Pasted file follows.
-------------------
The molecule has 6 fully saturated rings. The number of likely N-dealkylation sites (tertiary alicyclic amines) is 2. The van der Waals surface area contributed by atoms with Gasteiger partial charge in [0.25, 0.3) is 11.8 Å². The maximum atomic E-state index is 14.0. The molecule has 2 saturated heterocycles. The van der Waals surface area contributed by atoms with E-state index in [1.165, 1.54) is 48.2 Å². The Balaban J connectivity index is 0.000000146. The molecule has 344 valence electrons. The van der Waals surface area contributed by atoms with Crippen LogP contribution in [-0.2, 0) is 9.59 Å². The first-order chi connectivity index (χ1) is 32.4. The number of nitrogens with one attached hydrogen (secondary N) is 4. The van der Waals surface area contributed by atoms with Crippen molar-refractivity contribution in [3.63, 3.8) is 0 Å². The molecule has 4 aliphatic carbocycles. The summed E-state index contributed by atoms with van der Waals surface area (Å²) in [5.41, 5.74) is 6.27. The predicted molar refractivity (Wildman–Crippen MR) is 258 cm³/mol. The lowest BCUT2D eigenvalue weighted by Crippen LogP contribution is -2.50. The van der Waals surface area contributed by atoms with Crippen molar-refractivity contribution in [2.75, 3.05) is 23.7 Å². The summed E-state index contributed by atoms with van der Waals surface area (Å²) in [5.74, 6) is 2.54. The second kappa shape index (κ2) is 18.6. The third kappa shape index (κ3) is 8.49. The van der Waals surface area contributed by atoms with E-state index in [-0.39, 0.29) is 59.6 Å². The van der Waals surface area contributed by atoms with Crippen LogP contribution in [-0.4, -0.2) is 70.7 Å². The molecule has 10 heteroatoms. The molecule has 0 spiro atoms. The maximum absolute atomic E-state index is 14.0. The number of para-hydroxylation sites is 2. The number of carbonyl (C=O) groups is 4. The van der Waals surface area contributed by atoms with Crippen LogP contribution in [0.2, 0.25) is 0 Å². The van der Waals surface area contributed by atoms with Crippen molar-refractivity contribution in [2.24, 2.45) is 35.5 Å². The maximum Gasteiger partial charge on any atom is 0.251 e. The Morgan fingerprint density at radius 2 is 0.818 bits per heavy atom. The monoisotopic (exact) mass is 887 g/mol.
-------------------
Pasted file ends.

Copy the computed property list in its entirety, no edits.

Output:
The molecule has 6 fully saturated rings. The number of likely N-dealkylation sites (tertiary alicyclic amines) is 2. The van der Waals surface area contributed by atoms with Gasteiger partial charge in [0.25, 0.3) is 11.8 Å². The maximum atomic E-state index is 14.0. The molecule has 2 saturated heterocycles. The van der Waals surface area contributed by atoms with E-state index in [1.165, 1.54) is 48.2 Å². The Balaban J connectivity index is 0.000000146. The molecule has 344 valence electrons. The van der Waals surface area contributed by atoms with Crippen LogP contribution in [-0.2, 0) is 9.59 Å². The first-order chi connectivity index (χ1) is 32.4. The number of nitrogens with one attached hydrogen (secondary N) is 4. The van der Waals surface area contributed by atoms with Crippen molar-refractivity contribution in [3.63, 3.8) is 0 Å². The molecule has 4 aliphatic carbocycles. The summed E-state index contributed by atoms with van der Waals surface area (Å²) in [5.41, 5.74) is 6.27. The predicted molar refractivity (Wildman–Crippen MR) is 258 cm³/mol. The lowest BCUT2D eigenvalue weighted by Crippen LogP contribution is -2.50. The van der Waals surface area contributed by atoms with Crippen molar-refractivity contribution in [2.75, 3.05) is 23.7 Å². The summed E-state index contributed by atoms with van der Waals surface area (Å²) in [5.74, 6) is 2.54. The second kappa shape index (κ2) is 18.6. The third kappa shape index (κ3) is 8.49. The van der Waals surface area contributed by atoms with E-state index in [-0.39, 0.29) is 59.6 Å². The van der Waals surface area contributed by atoms with Crippen LogP contribution in [-0.4, -0.2) is 70.7 Å². The molecule has 10 heteroatoms. The molecule has 0 spiro atoms. The maximum absolute atomic E-state index is 14.0. The number of para-hydroxylation sites is 2. The number of carbonyl (C=O) groups is 4. The van der Waals surface area contributed by atoms with Crippen LogP contribution in [0.2, 0.25) is 0 Å². The van der Waals surface area contributed by atoms with Crippen molar-refractivity contribution in [2.24, 2.45) is 35.5 Å². The maximum Gasteiger partial charge on any atom is 0.251 e. The Morgan fingerprint density at radius 2 is 0.818 bits per heavy atom. The monoisotopic (exact) mass is 887 g/mol.